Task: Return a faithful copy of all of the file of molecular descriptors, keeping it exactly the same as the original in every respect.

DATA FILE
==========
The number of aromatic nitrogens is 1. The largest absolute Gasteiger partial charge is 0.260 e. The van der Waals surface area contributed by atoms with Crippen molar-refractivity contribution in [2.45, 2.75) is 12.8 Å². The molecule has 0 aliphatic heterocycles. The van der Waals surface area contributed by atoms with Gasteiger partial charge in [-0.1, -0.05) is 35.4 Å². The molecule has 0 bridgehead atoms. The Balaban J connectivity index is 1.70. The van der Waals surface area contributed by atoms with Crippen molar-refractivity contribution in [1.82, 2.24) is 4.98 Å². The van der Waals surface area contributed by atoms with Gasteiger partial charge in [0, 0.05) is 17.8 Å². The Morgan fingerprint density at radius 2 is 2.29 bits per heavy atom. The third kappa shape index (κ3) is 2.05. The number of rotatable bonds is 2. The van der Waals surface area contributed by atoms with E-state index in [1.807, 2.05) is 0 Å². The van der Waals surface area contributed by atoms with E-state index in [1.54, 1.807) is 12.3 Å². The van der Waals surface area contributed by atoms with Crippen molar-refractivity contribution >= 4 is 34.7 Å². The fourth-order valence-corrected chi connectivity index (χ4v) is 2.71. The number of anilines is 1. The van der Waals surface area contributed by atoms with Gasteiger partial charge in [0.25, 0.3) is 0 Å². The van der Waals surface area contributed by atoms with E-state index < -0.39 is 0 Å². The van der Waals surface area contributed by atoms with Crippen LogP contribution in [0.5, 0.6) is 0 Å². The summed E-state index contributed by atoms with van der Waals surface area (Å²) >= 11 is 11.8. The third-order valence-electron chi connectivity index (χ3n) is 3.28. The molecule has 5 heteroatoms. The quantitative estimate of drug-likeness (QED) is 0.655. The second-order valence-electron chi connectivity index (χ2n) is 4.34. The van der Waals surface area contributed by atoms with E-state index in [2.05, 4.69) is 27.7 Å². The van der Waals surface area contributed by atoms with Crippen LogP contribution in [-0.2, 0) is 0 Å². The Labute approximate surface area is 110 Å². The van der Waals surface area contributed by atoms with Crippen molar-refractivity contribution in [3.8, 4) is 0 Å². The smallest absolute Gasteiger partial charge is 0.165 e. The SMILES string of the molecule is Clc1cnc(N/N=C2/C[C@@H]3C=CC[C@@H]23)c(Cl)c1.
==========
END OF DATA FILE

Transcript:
The number of aromatic nitrogens is 1. The largest absolute Gasteiger partial charge is 0.260 e. The van der Waals surface area contributed by atoms with Crippen molar-refractivity contribution in [2.45, 2.75) is 12.8 Å². The molecule has 0 aliphatic heterocycles. The van der Waals surface area contributed by atoms with Gasteiger partial charge in [-0.1, -0.05) is 35.4 Å². The molecule has 0 bridgehead atoms. The Balaban J connectivity index is 1.70. The van der Waals surface area contributed by atoms with Crippen molar-refractivity contribution in [1.82, 2.24) is 4.98 Å². The van der Waals surface area contributed by atoms with Gasteiger partial charge in [0, 0.05) is 17.8 Å². The Morgan fingerprint density at radius 2 is 2.29 bits per heavy atom. The third kappa shape index (κ3) is 2.05. The number of rotatable bonds is 2. The van der Waals surface area contributed by atoms with E-state index in [1.807, 2.05) is 0 Å². The van der Waals surface area contributed by atoms with E-state index in [1.54, 1.807) is 12.3 Å². The van der Waals surface area contributed by atoms with Crippen molar-refractivity contribution >= 4 is 34.7 Å². The fourth-order valence-corrected chi connectivity index (χ4v) is 2.71. The number of anilines is 1. The van der Waals surface area contributed by atoms with Gasteiger partial charge in [0.25, 0.3) is 0 Å². The van der Waals surface area contributed by atoms with E-state index < -0.39 is 0 Å². The van der Waals surface area contributed by atoms with Crippen LogP contribution in [0.5, 0.6) is 0 Å². The summed E-state index contributed by atoms with van der Waals surface area (Å²) >= 11 is 11.8. The third-order valence-electron chi connectivity index (χ3n) is 3.28. The molecule has 5 heteroatoms. The quantitative estimate of drug-likeness (QED) is 0.655. The second-order valence-electron chi connectivity index (χ2n) is 4.34. The van der Waals surface area contributed by atoms with E-state index in [2.05, 4.69) is 27.7 Å². The van der Waals surface area contributed by atoms with Crippen LogP contribution in [-0.2, 0) is 0 Å². The Labute approximate surface area is 110 Å². The van der Waals surface area contributed by atoms with Crippen molar-refractivity contribution in [3.8, 4) is 0 Å². The smallest absolute Gasteiger partial charge is 0.165 e. The SMILES string of the molecule is Clc1cnc(N/N=C2/C[C@@H]3C=CC[C@@H]23)c(Cl)c1.